D. Attorney's Fees

In the prayer of the complaint, plaintiffs seek to recover attorney's fees as an element of damages. In California, in the absence of an attorney's fee clause in the applicable insurance policy, attorney's fees are not recoverable in a bad faith action against an insurance company. Moore v. American United Life Insurance Co., 150 Cal. App. 3d 610, 644; 197 Cal. Rptr. 878, 900 (1984). The question, therefore, becomes whether or not there is an attorney's fee provision in the insurance contract between the Kannes and Connecticut General. The policy provides in pertinent part:

Under ERISA there are steps you can take to enforce the above rights. For instance, if you request materials from the plan and do not receive them within 30 days, you may file suit in a federal court. In such a case, the court may require the Plan Administrator to provide the materials and pay you up to $100 a day until you receive the materials, unless the materials were not sent because of reasons beyond the control of the Administrator.
If you have a claim for benefits which is denied or ignored, in whole or in part, you may file suit in a state or federal court. If it should happen that plan fiduciaries misuse the plan's money or if you are discriminated against for asserting your rights, you may seek assistance from the U.S. Department of Labor, or you may file suit in a federal court. The court will decide who should pay court costs and legal fees. If you are successful the court may order the person you have sued to pay these costs and fees. If you lose, the court may order you to pay these costs and fees, for example, if it finds your claim is frivolous.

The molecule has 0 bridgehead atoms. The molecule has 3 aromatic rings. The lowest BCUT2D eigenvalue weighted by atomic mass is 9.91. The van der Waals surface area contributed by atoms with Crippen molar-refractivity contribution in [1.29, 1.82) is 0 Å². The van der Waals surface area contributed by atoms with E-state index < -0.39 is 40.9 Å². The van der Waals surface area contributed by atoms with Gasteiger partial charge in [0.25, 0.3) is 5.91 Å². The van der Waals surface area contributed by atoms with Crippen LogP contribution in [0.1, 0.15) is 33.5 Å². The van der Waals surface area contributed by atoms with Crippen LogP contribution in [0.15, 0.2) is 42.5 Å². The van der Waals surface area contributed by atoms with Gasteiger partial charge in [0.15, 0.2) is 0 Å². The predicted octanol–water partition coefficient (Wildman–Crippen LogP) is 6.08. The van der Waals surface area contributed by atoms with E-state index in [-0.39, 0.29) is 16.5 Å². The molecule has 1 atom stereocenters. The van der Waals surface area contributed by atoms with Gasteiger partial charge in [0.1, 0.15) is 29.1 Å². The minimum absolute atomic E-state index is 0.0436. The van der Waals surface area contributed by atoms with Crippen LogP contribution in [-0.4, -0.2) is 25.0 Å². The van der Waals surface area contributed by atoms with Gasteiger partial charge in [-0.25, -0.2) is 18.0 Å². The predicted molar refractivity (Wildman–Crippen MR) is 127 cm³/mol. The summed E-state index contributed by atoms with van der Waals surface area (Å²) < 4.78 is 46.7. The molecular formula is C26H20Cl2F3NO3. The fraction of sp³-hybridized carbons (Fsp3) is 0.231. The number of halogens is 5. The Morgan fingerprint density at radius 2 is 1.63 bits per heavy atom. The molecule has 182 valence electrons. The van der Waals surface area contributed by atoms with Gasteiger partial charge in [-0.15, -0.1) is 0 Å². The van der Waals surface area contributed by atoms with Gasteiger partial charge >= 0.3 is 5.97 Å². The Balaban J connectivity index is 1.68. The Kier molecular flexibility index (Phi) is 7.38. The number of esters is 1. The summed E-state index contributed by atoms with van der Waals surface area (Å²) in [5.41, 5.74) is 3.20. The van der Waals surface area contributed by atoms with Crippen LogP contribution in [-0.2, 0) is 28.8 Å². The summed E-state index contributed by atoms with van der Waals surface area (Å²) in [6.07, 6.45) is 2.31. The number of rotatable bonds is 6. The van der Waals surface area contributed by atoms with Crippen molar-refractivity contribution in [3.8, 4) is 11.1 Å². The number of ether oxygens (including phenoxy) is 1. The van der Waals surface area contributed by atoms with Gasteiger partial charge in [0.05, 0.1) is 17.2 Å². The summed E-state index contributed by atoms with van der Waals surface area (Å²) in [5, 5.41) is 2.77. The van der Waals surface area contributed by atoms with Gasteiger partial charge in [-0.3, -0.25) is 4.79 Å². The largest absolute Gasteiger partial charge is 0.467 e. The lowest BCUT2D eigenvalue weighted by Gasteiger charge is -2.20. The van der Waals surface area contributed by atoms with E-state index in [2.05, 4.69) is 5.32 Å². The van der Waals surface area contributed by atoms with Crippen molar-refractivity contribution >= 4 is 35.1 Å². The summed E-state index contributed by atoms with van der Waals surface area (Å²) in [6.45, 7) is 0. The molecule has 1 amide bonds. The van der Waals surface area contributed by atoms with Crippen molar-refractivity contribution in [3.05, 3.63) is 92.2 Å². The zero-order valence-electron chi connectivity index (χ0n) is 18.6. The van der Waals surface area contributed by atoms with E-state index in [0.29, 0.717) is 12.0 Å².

If you have any questions about your plan, you should contact the Plan Administrator. *911 If you have any questions about this statement or about your rights under ERISA, you should contact the nearest Area office of the U.S. Labor Management Services Administration, Department of Labor.

This summary plan description is meant to provide policyholders with an understanding of their rights under ERISA such as those set forth in 29 U.S.C. § 1132(g). That section states that: "In any action under this subchapter by a participant, beneficiary, or fiduciary, the court on its discretion may allow a reasonable attorney's fee and costs of action to either party."

Thus, although the summary plan description does not expressly restrict the Court's discretion to award attorney's fees to actions brought under ERISA, the description should be interpreted in this fashion. As a consequence, since the Kannes chose to proceed only under state law, the Court has no power to award them attorney's fees in this action. They are, however, entitled to their costs.



[1] Although Beatriz was not covered as an eligible employee under the policy, Beatriz as Theodore's spouse is a party to the insurance contract and, therefore, has standing to sue for the claims asserted. The policy booklet states at page 4 that "you and your family members are eligible to participate in this plan ..." and further defines family members as one's spouse. Under the policy, therefore, Beatriz is able to recover expenses incurred on behalf of a dependent to the same extent as Theodore. Moreover, it is reasonably foreseeable that Beatriz, in addition to Theodore, could suffer emotional distress from Connecticut General's improper handling of the Kanne family's claims.

[2] In addition, she, at one time, told Theodore that the flight was not covered because it was a "pleasure trip."

Cf. McLaughlin v. Connecticut General, 565 F. Supp. 434, 453 (N.D. CA 1983) holding that both Mr. and Mrs. McLaughlin were parties to the insurance contract, he as the "employee" and she as his "dependent" and thus both had standing to seek damages for emotional distress and other injuries for breach of the implied covenant.